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The COVID-19 pandemic has changed the enterprise communications landscape. As businesses shut down and state and national governments issued stay-at-home orders, organizations needed to quickly pivot to support remote work and new ways of collaborating.
At Enterprise Connect 2020, taking place from Aug. 3-6, attendees will be seeking advice on how to move forward with the new normal of remote work and how to navigate rapidly changing unified communications (UC) strategies.
In this Q&A about what to expect at the virtual conference, Nemertes Research analyst Irwin Lazar shares his thoughts on the topics, trends and insights at Enterprise Connect 2020 that will drive the future of the UC market.
Editor's note: The following Q&A has been edited for length and clarity.
How have business communications priorities changed since the March pandemic shutdown?
Irwin Lazar: Obviously, the biggest trend is everyone is working from home. It's drastically changed plans in terms of what people are looking at from a collaboration perspective. Video is now ubiquitous. We published a data point that 91% of companies are now using video applications for meetings. That's more than double what it was in 2018.
Almost half of the participants had adopted a new video application since March. There's this realization that everyone who can work from home is likely working from home right now. In order to give them an environment where they're engaged, they're part of a team and still able to have interpersonal relationships with co-workers, they need to be able to see one another.
Irwin LazarAnalyst, Nemertes Research
The two foundational technologies companies need to have if they want to succeed with work from home are team collaboration and video. Team collaboration gives you informal messaging -- if I have a question and need help, it's all in the context of the workspace. Video is a little bit more formal for meetings and calls.
Cloud has been the other trend. About 68% of companies said they have increased their plans to move to cloud. Some companies had well-designed, scalable platforms that could support a massive shift to home. Others were caught flat-footed. They ran into issues related to everyone in the office sitting in a thin client desktop using a Citrix license, and now, they need to go home. How do they make that work? How do they get a VPN up and running? How do they deal with getting voice and video over poor internet connections?
It hasn't been a smooth transition for every organization. If you can split people off at their residential connection out to the cloud, that's usually a better way to go than pulling them back onto the enterprise network.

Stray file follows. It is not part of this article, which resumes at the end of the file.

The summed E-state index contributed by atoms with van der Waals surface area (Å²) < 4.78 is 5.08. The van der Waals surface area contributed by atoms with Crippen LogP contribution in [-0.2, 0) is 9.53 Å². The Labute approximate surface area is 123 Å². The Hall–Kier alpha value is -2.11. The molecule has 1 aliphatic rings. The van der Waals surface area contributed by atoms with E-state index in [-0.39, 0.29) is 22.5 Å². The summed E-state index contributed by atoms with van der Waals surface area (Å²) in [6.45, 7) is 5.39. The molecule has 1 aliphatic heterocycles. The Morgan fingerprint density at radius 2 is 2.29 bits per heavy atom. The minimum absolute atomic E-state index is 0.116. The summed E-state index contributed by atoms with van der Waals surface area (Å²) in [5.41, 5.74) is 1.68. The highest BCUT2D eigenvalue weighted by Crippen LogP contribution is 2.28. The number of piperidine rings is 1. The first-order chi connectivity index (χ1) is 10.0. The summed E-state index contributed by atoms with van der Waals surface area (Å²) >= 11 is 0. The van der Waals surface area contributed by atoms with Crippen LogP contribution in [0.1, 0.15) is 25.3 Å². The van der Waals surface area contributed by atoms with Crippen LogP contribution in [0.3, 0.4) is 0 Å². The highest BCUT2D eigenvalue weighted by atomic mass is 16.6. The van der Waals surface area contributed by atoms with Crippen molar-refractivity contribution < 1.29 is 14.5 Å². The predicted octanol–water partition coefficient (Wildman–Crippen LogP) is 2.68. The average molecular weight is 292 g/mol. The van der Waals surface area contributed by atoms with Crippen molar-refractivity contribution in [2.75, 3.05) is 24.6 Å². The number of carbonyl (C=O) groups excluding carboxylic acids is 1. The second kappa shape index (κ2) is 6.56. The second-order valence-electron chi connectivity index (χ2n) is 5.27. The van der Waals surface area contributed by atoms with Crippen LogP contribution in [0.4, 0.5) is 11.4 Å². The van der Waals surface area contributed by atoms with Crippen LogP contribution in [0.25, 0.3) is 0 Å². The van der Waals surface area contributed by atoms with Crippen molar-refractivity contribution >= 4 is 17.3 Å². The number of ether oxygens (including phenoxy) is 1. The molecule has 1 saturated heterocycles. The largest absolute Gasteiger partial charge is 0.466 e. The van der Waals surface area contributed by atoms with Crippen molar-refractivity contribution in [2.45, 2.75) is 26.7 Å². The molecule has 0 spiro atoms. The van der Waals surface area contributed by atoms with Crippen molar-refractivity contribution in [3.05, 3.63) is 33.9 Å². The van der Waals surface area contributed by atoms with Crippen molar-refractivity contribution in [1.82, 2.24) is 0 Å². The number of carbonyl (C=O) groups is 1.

Has COVID-19 accelerated emerging communications trends?
Lazar: If I have a video meeting application that's good for conversation and sharing content, it's not good for working together on something. If we want to ideate, we'd go into a conference room, draw on a whiteboard and come up with a design or plan. So, we're starting to see more interest from clients in virtual whiteboard applications, like Mural, Miro, Bluescape and Microsoft Whiteboard, which are tools virtual, remote workers can use if they're on a touchscreen or tablet. They can draw on it; they can pull content in; they can do more than offer a marker to write with. It's a new area that's started to emerge since the pandemic.
We're also seeing a lot of interest around remote worker security that includes how to secure that environment, how to make sure whatever users are running on is locked down to the organization's requirements, which today is a home PC.
I think the last area we're starting to see really strong potential for growth is what home environments look like. Today, it's cobbled together, whatever you have lying around -- use it. But do companies start investing in better-than-average cameras, better headsets, better screens, lighting and chairs for remote workers?
What does that home office look like from a network management perspective? Do we still go with the approach of 'you're on your own, good luck'? What we found in our research is that companies that are proactive in supporting home workers tend to have much more use of their video applications.
They're helping home workers with Wi-Fi, figuring out where the dead spots are, what network they should be on. All of the different support functions that historically have never been provided to homes, like visibility into application performance, all of that is important now.
What topics will be top of mind going into Enterprise Connect?
Lazar: What the return to work looks like is probably the big one right now. Are people going to head back, and if so, how? What does that office look like; how does it change from a floor plan perspective? Do we go to more of a shared work model? Do we finally get rid of the open workspace?
Secondly, we're past the panic mode where everyone went home. Now, it's more about how we do it right. How do we better support home workers? How do we deal with security? How do we make sure they've got lighting, network performance and the applications they need?
Future planning requires flexibility. When I was having conversations during the research study we did in April and May, I asked participants about budgeting. I heard a lot of 'I've got three different budgets.' There's the good news budget, the so-so budget and the pare down everything you don't need to keep the lights on budget.
No one knows; there is no right answer. We could have a vaccine in January; we might not. We could finally start to see cases dwindle and some advances in treatments, but no one knows. It's a difficult challenge to be in. People have to think short term right now. I don't think anyone can do any kind of long-term planning.